Wednesday, July 11, 2007

Guilty Pleasure

I am deeply committed to local food, which is good for us on so many levels. Locally grown food is picked at the peak of ripeness, which is also at the peak of nutrient-density. It supports local farmers and contributes to the local economy. And it doesn't have to be transported very far, which lowers carbon dioxide emissions from cargo trucks and the like. My CSA delivers boxes of freshly-picked produce and pastured eggs once a week, traveling a total distance of 9 miles via biodiesel truck to the drop-off spot; I add another 14 miles to pick up said box of freshness. This is the way I like just about all of my food to get to me, and I do a lot of what others would consider obsessive research to find out where my food is coming from, who's producing it, and if they're treating the plants, animals, and earth well. I really enjoy this process of connecting to my food in a very intimate and conscious way - it's fun for me, and helps me keep in touch with what fuels my body.

Every once in a while, though, there is a food that I simply must have. In 2004 I spent two weeks in Scandinavia for a family reunion. While there, I spent a few days in Malmรถ, Sweden with old family friends. Each morning, they had a wonderfully fresh breakfast laid out: freshly baked whole-grain bread; lettuce, tomatoes and onions; fresh butter and cheeses; muesli and kefir; and Kalles, the traditional Swedish breakfast spread made of creamed cod roe.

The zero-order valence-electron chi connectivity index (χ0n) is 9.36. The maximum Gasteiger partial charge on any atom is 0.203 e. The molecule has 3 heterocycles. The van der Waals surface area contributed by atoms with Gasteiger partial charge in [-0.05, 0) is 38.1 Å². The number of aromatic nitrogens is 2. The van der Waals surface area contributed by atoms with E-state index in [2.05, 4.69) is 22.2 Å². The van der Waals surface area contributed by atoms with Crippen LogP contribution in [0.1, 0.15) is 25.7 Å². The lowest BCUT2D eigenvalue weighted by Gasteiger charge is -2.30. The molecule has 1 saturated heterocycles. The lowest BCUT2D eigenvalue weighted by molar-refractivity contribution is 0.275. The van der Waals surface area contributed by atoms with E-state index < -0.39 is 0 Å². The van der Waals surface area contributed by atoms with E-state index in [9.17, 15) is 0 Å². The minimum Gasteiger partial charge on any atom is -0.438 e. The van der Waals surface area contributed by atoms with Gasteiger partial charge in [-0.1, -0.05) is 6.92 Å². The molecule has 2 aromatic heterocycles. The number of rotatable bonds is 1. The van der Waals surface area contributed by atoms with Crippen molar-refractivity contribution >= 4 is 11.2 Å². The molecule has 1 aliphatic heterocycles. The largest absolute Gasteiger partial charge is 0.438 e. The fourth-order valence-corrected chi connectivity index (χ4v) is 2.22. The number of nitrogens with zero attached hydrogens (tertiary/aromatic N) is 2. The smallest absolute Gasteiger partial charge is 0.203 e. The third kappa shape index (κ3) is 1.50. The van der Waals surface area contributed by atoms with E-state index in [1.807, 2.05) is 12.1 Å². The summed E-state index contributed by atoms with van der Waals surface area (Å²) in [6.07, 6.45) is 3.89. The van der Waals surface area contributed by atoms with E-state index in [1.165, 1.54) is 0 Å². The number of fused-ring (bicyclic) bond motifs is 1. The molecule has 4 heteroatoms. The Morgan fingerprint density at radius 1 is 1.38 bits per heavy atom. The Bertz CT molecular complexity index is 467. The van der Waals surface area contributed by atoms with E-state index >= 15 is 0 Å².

Now I know what you're thinking - after reading the words "creamed cod roe" how could you not? I had the same reaction, but I'm a pretty adventurous eater (especially when I'm traveling) and love to try exotic foods. So I followed my host's lead, spreading a piece of fresh bread with butter and Kalles, then topping that with cheese and veggies. It took a few bites to get used to the salty, briny taste, but soon I was hooked. When we got home two weeks later, I made a beeline for the nearest IKEA and bought two tubes of the stuff (along with some other Swedish goodies) to take home.

Three years later, I still make regular trips to stock up. I just love Kalles, and even though it is pretty much the antithesis of everything I generally look for in food (it travels about 5,500 miles to get to me, probably by polluting cargo ship, and sits in a huge warehouse of consumerism) I make an exception for it. These cons aside, it is a pretty healthy food. The ingredient list is entirely recognizable, and it's full of good fish oil and protein. Here's how I enjoy it most mornings:

Fry an egg in butter or coconut oil. Meanwhile, toast a slice of sourdough bread in the toaster or oven. Spread the toast with fresh raw butter, then with Kalles. Top with cheese, then the fried egg. Lettuce leaves and tomato slices go well between the cheese and egg, if you wish. It's a healthy, nutrient-dense, and satisfying breakfast that sticks with me through the morning and well into the afternoon. And it's yummy to boot! Ah, Kalles. How you have won my heart.

What's your guilty pleasure?


Popeye said...

Ok, now I'm hungry. . .

Adam R. Paul said...

That sounds unusual for breakfast, but I've heard of stranger things! Our culture doesn't seem to favor seafood products in the morning, for some reason. I'll have to keep an eye out for a tube-o-roe next time I'm at IKEA :)

PS. Tag - you're it (see here)